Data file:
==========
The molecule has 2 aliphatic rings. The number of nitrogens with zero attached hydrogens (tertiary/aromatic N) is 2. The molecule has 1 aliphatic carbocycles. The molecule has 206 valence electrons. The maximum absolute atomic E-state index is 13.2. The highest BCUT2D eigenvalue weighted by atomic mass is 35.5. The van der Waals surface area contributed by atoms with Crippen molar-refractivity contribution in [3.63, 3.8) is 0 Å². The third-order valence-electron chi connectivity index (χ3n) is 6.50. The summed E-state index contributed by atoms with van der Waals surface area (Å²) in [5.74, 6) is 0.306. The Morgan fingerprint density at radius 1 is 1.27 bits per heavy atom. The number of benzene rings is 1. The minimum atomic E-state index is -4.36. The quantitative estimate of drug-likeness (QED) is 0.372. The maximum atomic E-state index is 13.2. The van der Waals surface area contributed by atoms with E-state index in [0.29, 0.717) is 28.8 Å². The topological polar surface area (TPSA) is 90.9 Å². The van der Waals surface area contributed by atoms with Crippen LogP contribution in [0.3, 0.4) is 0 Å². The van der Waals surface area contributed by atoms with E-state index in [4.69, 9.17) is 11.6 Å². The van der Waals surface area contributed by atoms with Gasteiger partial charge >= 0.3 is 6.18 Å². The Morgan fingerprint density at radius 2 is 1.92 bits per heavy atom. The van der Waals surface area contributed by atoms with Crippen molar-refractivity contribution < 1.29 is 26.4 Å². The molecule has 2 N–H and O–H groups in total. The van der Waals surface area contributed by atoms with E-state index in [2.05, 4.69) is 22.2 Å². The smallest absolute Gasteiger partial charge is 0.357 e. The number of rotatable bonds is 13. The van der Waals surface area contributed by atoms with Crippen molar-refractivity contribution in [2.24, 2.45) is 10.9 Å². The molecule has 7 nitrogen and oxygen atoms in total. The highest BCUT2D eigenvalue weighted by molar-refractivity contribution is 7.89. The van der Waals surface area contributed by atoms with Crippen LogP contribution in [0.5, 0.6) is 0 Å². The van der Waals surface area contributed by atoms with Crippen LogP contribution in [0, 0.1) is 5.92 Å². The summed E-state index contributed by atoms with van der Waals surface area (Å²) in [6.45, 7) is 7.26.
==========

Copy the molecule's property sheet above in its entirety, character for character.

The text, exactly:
The molecule has 2 aliphatic rings. The number of nitrogens with zero attached hydrogens (tertiary/aromatic N) is 2. The molecule has 1 aliphatic carbocycles. The molecule has 206 valence electrons. The maximum absolute atomic E-state index is 13.2. The highest BCUT2D eigenvalue weighted by atomic mass is 35.5. The van der Waals surface area contributed by atoms with Crippen molar-refractivity contribution in [3.63, 3.8) is 0 Å². The third-order valence-electron chi connectivity index (χ3n) is 6.50. The summed E-state index contributed by atoms with van der Waals surface area (Å²) in [5.74, 6) is 0.306. The Morgan fingerprint density at radius 1 is 1.27 bits per heavy atom. The number of benzene rings is 1. The minimum atomic E-state index is -4.36. The quantitative estimate of drug-likeness (QED) is 0.372. The maximum atomic E-state index is 13.2. The van der Waals surface area contributed by atoms with E-state index in [0.29, 0.717) is 28.8 Å². The topological polar surface area (TPSA) is 90.9 Å². The van der Waals surface area contributed by atoms with Crippen LogP contribution in [0.3, 0.4) is 0 Å². The van der Waals surface area contributed by atoms with E-state index in [4.69, 9.17) is 11.6 Å². The van der Waals surface area contributed by atoms with Gasteiger partial charge >= 0.3 is 6.18 Å². The Morgan fingerprint density at radius 2 is 1.92 bits per heavy atom. The van der Waals surface area contributed by atoms with Crippen molar-refractivity contribution < 1.29 is 26.4 Å². The molecule has 2 N–H and O–H groups in total. The van der Waals surface area contributed by atoms with E-state index in [2.05, 4.69) is 22.2 Å². The smallest absolute Gasteiger partial charge is 0.357 e. The number of rotatable bonds is 13. The van der Waals surface area contributed by atoms with Crippen molar-refractivity contribution in [2.24, 2.45) is 10.9 Å². The molecule has 7 nitrogen and oxygen atoms in total. The highest BCUT2D eigenvalue weighted by molar-refractivity contribution is 7.89. The van der Waals surface area contributed by atoms with Crippen LogP contribution in [0.5, 0.6) is 0 Å². The van der Waals surface area contributed by atoms with Crippen LogP contribution in [0, 0.1) is 5.92 Å². The summed E-state index contributed by atoms with van der Waals surface area (Å²) in [6.45, 7) is 7.26.